Machine translation (MT, or automatic translation) is one of the most controversial topics of the translation industry. While CAT software is a standard now and nobody, hardly any professional translator, claims that is has a negative impact on the translation quality, machine translation has at least as many allies as adversaries. Machine translation earned its bad reputation mainly through free automatic translators, allowing for translation of web pages and any other texts, with no costs but with very low quality. Because of that, for many Internet users machine translation became a synonym of something worthless.
Yet, the technology of machine translation creates great opportunities and the quality of target text depends on the procedures involved. CM's aim is to use this technology as a tool of speeding up the workflow and reducing the costs, while maintaining the quality of human translation. Below you may find three main features distinguishing our approach from the one offered by free automatic translators:
- Machine translation is not an artificial intelligence manifestation, but only a statistical interpretation of already existing translations — the so called parallel corpora — making it possible to find the most likely translations of non-translated phrases. Therefore, this method works according to the GIGO rule (garbage in — garbage out), that is, the quality of translation depends on the quality of used corpus. Automatic translators available on the Internet use as their one and only corpus the whole World Wide Web, called sometimes 'the great dustbin'. In a contrary, our approach is to use as corpora the translation memories containing only the high quality translations created as a long-time output of our operations.
- Even the best corpus, if not specialized, is of a little value. After all, the same words can have different meanings for an IT specialist and for a physician! Automatic translators do not ask about the field - they always use the same corpus. Our approach is based on specialization. We own corpora prepared on the basis of single-field translations, with added thematic glossaries helping in avoiding terminology misuses.
- Machine translation may attempt to replace human translators, but it can also prove to be a useful tool for them - in the same way as other devices help us in our everyday life. But it is always a human who decides which function to choose. Our approach is not about delivering computer-translated texts. Machine translation is only one of the matches proposed by a CAT tool. We, human translators, can accept, modify (in case of a minor correction needed) or completely reject the proposed translation. The next step for such prepared text is an editing phase, which is no different from the editing stage performed in case of human translations. This means that the final quality is not compromised in any way.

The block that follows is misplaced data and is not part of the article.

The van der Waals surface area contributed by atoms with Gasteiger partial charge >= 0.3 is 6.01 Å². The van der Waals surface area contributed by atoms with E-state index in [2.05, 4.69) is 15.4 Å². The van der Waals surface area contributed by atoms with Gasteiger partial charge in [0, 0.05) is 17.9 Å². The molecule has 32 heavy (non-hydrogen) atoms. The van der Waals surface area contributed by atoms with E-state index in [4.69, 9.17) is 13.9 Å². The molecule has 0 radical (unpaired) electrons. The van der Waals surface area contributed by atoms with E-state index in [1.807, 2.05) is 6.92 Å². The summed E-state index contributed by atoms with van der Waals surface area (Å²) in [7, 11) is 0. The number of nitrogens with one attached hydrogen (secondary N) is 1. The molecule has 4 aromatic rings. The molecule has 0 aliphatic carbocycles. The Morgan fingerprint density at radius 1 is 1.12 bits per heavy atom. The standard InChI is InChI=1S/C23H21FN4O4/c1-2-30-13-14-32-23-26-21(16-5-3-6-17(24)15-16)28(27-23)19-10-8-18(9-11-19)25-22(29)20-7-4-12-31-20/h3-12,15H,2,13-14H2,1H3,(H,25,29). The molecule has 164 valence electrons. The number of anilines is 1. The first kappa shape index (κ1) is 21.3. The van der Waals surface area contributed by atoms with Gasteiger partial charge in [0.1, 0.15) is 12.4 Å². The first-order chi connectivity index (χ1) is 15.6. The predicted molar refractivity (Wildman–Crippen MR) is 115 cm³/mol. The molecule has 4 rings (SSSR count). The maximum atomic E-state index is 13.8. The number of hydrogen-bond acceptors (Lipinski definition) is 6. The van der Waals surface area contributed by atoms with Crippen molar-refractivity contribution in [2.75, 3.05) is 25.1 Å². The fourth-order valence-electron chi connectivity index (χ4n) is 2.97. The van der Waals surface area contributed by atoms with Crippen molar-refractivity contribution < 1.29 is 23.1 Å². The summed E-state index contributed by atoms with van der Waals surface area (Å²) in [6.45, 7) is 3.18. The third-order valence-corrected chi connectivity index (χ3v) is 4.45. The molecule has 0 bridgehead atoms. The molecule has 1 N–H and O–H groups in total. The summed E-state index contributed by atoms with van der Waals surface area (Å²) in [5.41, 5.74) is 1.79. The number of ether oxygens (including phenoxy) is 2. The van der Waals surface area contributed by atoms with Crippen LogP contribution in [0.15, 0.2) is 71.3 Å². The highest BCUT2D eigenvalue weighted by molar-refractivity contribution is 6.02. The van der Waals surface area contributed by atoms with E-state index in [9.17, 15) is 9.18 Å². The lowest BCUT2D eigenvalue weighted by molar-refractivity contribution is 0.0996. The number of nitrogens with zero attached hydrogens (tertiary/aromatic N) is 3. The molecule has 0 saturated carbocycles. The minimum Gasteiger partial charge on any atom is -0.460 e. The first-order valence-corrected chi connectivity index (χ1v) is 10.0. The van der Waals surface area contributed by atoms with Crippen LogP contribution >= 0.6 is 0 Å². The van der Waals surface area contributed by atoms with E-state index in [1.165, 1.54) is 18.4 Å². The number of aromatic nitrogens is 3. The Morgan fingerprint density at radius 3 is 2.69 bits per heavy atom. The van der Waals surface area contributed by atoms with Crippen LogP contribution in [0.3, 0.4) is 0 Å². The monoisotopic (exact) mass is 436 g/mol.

Assuring a high level of quality in the translation process is not an easy task. If a translation is to be considered as having high quality, it not only needs to be correct language-wise, but it also must conform to the requirements of the customer, i.e. it must be coherent, use proper terminology and have a specific format. ISO 17100 standard proves the efficiency of procedures used in Centrum Lokalizacji CM.Read more
Centrum Lokalizacji CM is equipped with powerful software enabling an efficient conversion of files from PDF to an editable format without loss of page layout or graphics, and later conversion to the original PDF format. Translation of such files is done with standard CAT tools and does not differ from translation of other text documents.Read more
Centrum Lokalizacji CM offers professional localization services. Since this sort of services involves a lot of team work, efficient terminology management and the project-based approach, it is necessary to implement CAT (Computer Aided Translation) tools. All translation services performed at Centrum Lokalizacji CM are always CAT-based.Read more
Centrum Lokalizacji CM is a company operating where linguistics meets IT sciences. In our everyday work, we use various translation- and quality assurance-aiding software. Apart from the commercially available tools, we use original solutions described below.Read more
Terminology databases are becoming an increasingly important element of the localization process. The use of coherent terminology not only makes it easier to comprehend the translated text, but often it is the terminology itself that distinguishes a company, becoming a part of its image.Read more